But what of the other view of spirituality, i.e., that which pertains to the ethical? This view is getting caught up in the emotional high that the Spirit supposedly brings to the individual. This is love as emotion and emotion with or without ethics. What is important here is that one experience God emotionally. Spirituality is not the continual submission of one's life to Christ, but a continual emotional high one experiences that indicates the presence of God in one's life. The more God is felt in a person's life, the more spiritual he feels. Now, the Spirit does pour out love into the individual who worships the Lord through the seeking of Him through His Word (i.e., through the humble learning of God's Word), so there is much emotion in spirituality; but so is there is winning the lotto and listening to a pagan song that moves the person emotionally even though it moves him away from what is glorifying to God spiritually (I'm referring to specific pagan songs here, not all pagan songs). What is spiritual is not determined by how much emotion one has, but by how much one controls his emotion. In other words, emotions often make us drunk, and as such, they often control us rather than us controlling them. But the fruit of the Spirit is filled with things that are accompanied by emotion, so much so that we often confuse them with emotions themselves: love, joy, peace, patience, kindness, goodness, faithfulness, gentleness. We ascribe many of these as the emotions that accompany them themselves, but this is an error. The reason why is that true spirituality is brought about by the final element applied to all of these elements of the fruit here: self-control. The word egkratia is made up of the word ego "I" and kratia "rule/control." This word simply describes the ability to control oneself in contrast to being impulsive. We are impulsive with our emotions when we do not put a reign on them. We fly quickly off in anger. Our minds are quickly drawn off to lust. We make rash decisions to buy something in the moment, all because we do not have control of our impulses. So the Spirit of God would not be training us, even in worship, to be impulsive and have no reign over our emotions. What He would be doing, however, is pouring into us things that are accompanied by strong emotions with the ability to control ourselves, so that those things are truly directed toward what is pleasing to God. Love, then, becomes sacrifice of the selfish impulses that would imprison our thoughts and actions to the pleasure of the moment. Joy, peace, and patience becomes a happiness that God will work all things together for His glory and for our good. It can be happy in waiting for the culmination of all things in the eschaton. It causes us to not take injustices into our own hands as acts of revenge. Hence, it creates patience rather than allowing anger to rule. And it produces goodness and loyalty to God even though the moment is calling us away to fulfill a nagging impulse to live for each and every temporal fulfillment. The control of the self puts the fruitfulness in the fruit, and through it, the emotions that accompany these things are put on the proper path to enhance rather than to hinder their growth in our lives.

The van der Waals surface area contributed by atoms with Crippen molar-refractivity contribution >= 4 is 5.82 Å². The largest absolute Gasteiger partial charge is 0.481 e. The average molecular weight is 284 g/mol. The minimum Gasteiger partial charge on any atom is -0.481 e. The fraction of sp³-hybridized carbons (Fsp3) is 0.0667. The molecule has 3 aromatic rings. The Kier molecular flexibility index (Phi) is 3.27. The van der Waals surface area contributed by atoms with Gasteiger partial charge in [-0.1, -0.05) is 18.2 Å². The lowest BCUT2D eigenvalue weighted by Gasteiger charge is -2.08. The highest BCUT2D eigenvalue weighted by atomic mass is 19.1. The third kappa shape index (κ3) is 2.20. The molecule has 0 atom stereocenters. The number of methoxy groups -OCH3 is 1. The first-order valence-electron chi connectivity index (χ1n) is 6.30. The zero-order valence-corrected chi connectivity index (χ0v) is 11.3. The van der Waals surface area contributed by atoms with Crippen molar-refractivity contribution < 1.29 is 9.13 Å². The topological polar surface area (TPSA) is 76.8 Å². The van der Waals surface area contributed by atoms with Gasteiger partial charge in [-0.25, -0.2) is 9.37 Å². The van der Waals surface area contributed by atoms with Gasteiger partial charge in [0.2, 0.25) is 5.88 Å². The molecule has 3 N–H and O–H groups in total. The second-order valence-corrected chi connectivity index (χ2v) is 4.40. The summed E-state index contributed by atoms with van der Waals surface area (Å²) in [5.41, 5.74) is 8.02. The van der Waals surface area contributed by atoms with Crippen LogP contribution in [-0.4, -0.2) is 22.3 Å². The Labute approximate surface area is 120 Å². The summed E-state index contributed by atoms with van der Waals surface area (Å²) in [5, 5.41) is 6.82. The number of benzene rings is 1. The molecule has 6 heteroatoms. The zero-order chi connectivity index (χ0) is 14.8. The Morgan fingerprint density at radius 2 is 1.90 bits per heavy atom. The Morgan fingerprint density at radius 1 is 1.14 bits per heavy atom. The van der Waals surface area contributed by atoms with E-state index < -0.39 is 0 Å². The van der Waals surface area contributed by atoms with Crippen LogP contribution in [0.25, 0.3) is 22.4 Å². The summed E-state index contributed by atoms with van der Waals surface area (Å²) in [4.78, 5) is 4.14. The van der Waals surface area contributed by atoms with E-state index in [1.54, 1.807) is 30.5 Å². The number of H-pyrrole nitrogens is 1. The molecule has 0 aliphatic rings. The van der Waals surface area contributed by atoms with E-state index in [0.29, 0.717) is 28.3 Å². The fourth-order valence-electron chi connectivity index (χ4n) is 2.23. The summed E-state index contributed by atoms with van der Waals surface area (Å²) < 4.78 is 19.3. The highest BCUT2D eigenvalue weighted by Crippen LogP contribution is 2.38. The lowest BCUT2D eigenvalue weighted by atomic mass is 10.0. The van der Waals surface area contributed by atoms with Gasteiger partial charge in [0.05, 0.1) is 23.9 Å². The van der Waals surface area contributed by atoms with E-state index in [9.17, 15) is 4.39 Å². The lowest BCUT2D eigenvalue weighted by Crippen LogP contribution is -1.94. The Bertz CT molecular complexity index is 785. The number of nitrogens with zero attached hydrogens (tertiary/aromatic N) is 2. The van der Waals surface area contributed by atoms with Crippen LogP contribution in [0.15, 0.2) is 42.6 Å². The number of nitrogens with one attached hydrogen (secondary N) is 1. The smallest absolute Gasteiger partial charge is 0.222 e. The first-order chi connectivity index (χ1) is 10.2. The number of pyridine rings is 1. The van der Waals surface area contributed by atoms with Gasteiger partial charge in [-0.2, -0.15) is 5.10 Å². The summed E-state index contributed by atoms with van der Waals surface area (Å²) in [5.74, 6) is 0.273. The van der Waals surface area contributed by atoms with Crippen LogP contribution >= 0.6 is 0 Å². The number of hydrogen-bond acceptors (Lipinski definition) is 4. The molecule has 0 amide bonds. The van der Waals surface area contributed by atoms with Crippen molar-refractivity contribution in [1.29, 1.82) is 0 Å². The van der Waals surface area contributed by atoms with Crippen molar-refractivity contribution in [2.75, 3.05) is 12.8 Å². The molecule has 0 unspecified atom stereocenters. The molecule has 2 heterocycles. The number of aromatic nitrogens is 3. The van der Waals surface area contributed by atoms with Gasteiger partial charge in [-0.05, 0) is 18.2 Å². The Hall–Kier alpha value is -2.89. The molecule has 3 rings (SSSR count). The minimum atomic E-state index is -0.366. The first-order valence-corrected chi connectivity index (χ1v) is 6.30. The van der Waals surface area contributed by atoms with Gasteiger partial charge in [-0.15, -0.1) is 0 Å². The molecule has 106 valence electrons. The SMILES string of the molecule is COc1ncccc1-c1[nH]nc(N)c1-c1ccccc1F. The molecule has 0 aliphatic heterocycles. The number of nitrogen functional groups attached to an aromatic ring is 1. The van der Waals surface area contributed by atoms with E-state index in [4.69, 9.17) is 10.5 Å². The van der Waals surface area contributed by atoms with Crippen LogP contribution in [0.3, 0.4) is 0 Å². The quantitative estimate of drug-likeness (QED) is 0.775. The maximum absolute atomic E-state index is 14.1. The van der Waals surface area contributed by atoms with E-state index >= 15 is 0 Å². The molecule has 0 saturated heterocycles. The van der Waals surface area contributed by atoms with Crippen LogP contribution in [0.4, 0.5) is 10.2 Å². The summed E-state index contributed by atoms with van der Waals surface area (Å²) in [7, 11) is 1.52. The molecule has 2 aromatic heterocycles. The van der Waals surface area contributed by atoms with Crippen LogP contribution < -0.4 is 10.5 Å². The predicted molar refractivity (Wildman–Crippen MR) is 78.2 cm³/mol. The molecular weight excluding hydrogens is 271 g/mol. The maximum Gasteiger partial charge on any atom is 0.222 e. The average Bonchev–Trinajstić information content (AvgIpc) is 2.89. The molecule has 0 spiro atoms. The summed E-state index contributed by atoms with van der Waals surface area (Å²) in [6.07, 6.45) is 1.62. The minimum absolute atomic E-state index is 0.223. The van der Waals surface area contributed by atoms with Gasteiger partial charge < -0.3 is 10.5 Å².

So what do you get when you combine a broken right leg with a broken left leg? You already know the answer to that. Hence, the answer is not simply to combine these two polar opposites in some church that is made up of academics and emotions (e.g., a charismatic reformed church), but to see Christian spirituality as it really is: a disposition of humility toward God displayed by how one approaches learning His Word and a life filled with the fruit of the Spirit, including a self control that works against our impulsive tendencies. This is spirituality. This is what indicates the transforming presence of God in one's life. To be sure, each individual, perhaps with the feedback of friends, can tell for himself what path he is on; but if our goal is to worship God, the right and wrong paths to spiritual maturity need to be identified. Only then will the love of God be perfected in us.
Now for this very reason also, applying all diligence, in your faith supply moral excellence, and in [your] moral excellence, knowledge; and in [your] knowledge, self-control, and in [your] self-control, perseverance, and in [your] perseverance, godliness; and in [your] godliness, brotherly kindness, and in [your] brotherly kindness, love. For if these [qualities] are yours and are increasing, they render you neither useless nor unfruitful in the true knowledge of our Lord Jesus Christ. For he who lacks these [qualities] is blind [or] short-sighted, having forgotten [his] purification from his former sins. Therefore, brethren, be all the more diligent to make certain about His calling and choosing you; for as long as you practice these things, you will never stumble; for in this way the entrance into the eternal kingdom of our Lord and Savior Jesus Christ will be abundantly supplied to you. (1 Pet 1:5-11)